Thursday, July 02, 2009

July revivals: musicals edition

Mike here, trying to quickly post something for the next week or so. Luckily, a limited schedule narrows stuff down for me. I'll try to keep things to a minimum. And to let you know, its musicals only for this post. Here we go:

SINGIN IN THE RAIN- Fri July 3 at 10:30AM- Walter Reade at Lincoln Center- This classic kicks off their weekend long series of musicals from across the decades. A studio print, though I don't think its the vivid 3 strip Technicolor print that impressed me when I first saw the picture. It took a long time to get me interested in this film. Aside from the classic title number and Donald O' Connor's "Make Them Laugh" number, I had trouble getting into this on tv. Then I saw this on the big screen some years ago at AMMI in Astoria, and it's become one of my all time favorites. When someone says they hate musicals, they obviously never saw this (and they still might not like it, so they can go fuck themselves). On every American best film list, whether its musicals, comedy, or just films in general.

The time is NOT a typo. If you've never seen it, and you can get up and go early on the Friday of the 4th of July weekend, let's go. Don't mind me if I'm rushing in with a giant coffee.

THE ROCKY HORROR PICTURE SHOW- Sat July 4th at Midnight- Walter Reade at Lincoln Center- Yes, there are always at least one midnight screening somewhere in NYC. But this is a new print, as opposed to some DVD projection or some old print that's been used twice a week for three or four years. I've gotten the idea that the Walter Reade is not encouraging anyone to perform a show in front of the screen, or to throw toast, toilet paper, etc. Costuming is one thing, but nothing that requires the limited staff to clean up. The idea this weekend is to celebrate different kinds of successful musicals, and if this transvestite musical comedy can't up hold to scrutiny by people watching without visual aids, then it sucks. But after three decades of being the most successful cult film ever, the last three words of the previous sentence doesn't hold water, now does it. Quick how many other films from 1975 do you remember? Jaws, Cuckoo's Nest, Dog Day Afternoon, maybe Tommy, Barry Lyndon or Return of the Pink Panther, then good luck after that. If you want to end the 4th of July in a fun way, but not the typical way you'd usually see Rocky Horror, then let's go for it. Buying tickets ahead of time, either online or even a few days or hours in person, might be advisable.

BYE BYE BIRDIE- Sun July 5 at 5:30, 7:45 and 10, and (maybe) Tues July 7 and Thurs July 9 at 7:45 and 10- Film Forum- A new 35mm Scope Restoration. Ann-Margaret became a star, as the number one fan (in a non-Misery way), of the Elvis-like star, whom she gets to kiss on The Ed Sullivan Show, before he goes to the Army. I have no idea if this film holds up, or if it's creaky, with more ancient cracks in it than the Liberty Bell? Though goodness knows, women who were around when the film opens, or watched it on tv for about 15 years after its release, all wanted to be Ann-Margaret. An ex talked about how she could still play Ann-Margaret despite being over ten years and 25 pounds inappropriate for the role. My first response was a raised eyebrow and one word: "Really?". Boy did I find out how a size nine shoe could fit into my mouth . . .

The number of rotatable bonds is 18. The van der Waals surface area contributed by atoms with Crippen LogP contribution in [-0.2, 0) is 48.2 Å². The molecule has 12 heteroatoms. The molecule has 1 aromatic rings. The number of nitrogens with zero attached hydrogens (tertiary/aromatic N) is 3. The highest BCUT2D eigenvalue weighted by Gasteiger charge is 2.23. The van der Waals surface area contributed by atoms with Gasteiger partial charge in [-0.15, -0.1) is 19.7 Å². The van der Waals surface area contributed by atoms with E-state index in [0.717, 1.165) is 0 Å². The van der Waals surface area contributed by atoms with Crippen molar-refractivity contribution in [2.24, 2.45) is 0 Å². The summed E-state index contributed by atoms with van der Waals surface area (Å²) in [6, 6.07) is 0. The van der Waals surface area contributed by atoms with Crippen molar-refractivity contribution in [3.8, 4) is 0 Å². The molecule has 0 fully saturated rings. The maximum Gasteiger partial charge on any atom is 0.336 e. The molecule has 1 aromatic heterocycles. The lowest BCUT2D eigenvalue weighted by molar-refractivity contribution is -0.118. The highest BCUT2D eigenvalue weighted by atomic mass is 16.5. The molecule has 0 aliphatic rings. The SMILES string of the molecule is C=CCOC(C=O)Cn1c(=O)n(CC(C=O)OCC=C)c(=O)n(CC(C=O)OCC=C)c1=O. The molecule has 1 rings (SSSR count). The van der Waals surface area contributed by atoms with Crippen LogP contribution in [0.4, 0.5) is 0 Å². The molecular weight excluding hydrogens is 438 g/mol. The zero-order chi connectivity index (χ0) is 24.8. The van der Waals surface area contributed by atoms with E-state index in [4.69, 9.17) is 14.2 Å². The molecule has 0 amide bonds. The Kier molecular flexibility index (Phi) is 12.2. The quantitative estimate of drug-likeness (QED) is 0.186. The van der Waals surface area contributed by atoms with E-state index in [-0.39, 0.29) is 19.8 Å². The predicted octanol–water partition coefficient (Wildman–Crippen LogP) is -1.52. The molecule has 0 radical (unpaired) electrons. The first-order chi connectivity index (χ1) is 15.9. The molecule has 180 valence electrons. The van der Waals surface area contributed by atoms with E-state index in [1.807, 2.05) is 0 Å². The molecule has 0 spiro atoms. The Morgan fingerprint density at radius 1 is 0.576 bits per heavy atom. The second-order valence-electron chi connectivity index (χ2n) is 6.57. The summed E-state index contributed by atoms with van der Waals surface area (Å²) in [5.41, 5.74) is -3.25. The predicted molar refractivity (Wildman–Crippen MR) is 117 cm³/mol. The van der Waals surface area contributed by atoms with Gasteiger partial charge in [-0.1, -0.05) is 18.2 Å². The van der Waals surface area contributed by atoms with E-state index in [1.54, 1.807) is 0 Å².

Where was I? Oh yeah, the film. If interested, I'll go for it. If you can't do Sunday, then Tuesday or Thursday only, for those who know me. If its Tuesday, I must know by Monday night. If its Thursday, I must know by Wednesday night. Let me know.

HAIR- Sun July 5 at 7:15- The Walter Reade- An archive print. Milos Forman's 1979 attempt to depict the late 60s and what was going on in the country he had at that point, recently began to call home. So the combination of an outsider's perspective and the attempt to make the story as linear as the stage musical is not, makes this to me, a noble failure. I can't hate this film, unlike the musical's creators, who felt Forman "didn't get it". It took big chances, and has many good moments; thanks to choreography by Twyla Tharp, impressive cinematography (done by three different people) and a standout lead performance from Treat Williams as Berger. Good reviews didn't save it, and only movie musical fans give any respect. If you'd like to take a chance and prefer this over Bye Bye Birdie, let me know. Unless you prefer . . .

TOMMY- Sun July 5 at 9:45- The Walter Reade- That's right, you can't buy one and stay for another with this musical retrospective. You can buy one ticket for every film on ONE of the three days for one price, or you can buy one ticket for up to five films of the series, but no double features for you!

Ken Russell's version of the famous Who rock opera. Was successful at the box office, but had more of an impact as a midnight movie for years after its 1975 release. Basically, Tommy goes deaf dumb and blind after seeing his dad die accidentally because of his mother's lover. But after that, shit gets strange, including dealing with Tina Turner's Acid Queen and Elton John's Pinball Wizard. But because it's a Ken Russell film, things gets BAT SHIT CRAZY after that! You may never want to eat baked beans again after you see Tommy. Unless you can eat them off of Ann-Margaret. If you haven't seen this film and don't know what I'm talking about, see for yourself.

Not the best film of the bunch, but memorable to be sure. Oscar nominations for Ann-Margaret for Best Actress and Pete Townsend for the music. But I can see why Pete was jealous of Roger Daltrey here (and in general). If I create the bulk of the music, but I'm not hot enough to pull of the lead like Roger, I'd be jealous too.

That's all for now. Let me if there's interest this weekend, if any. Later all.

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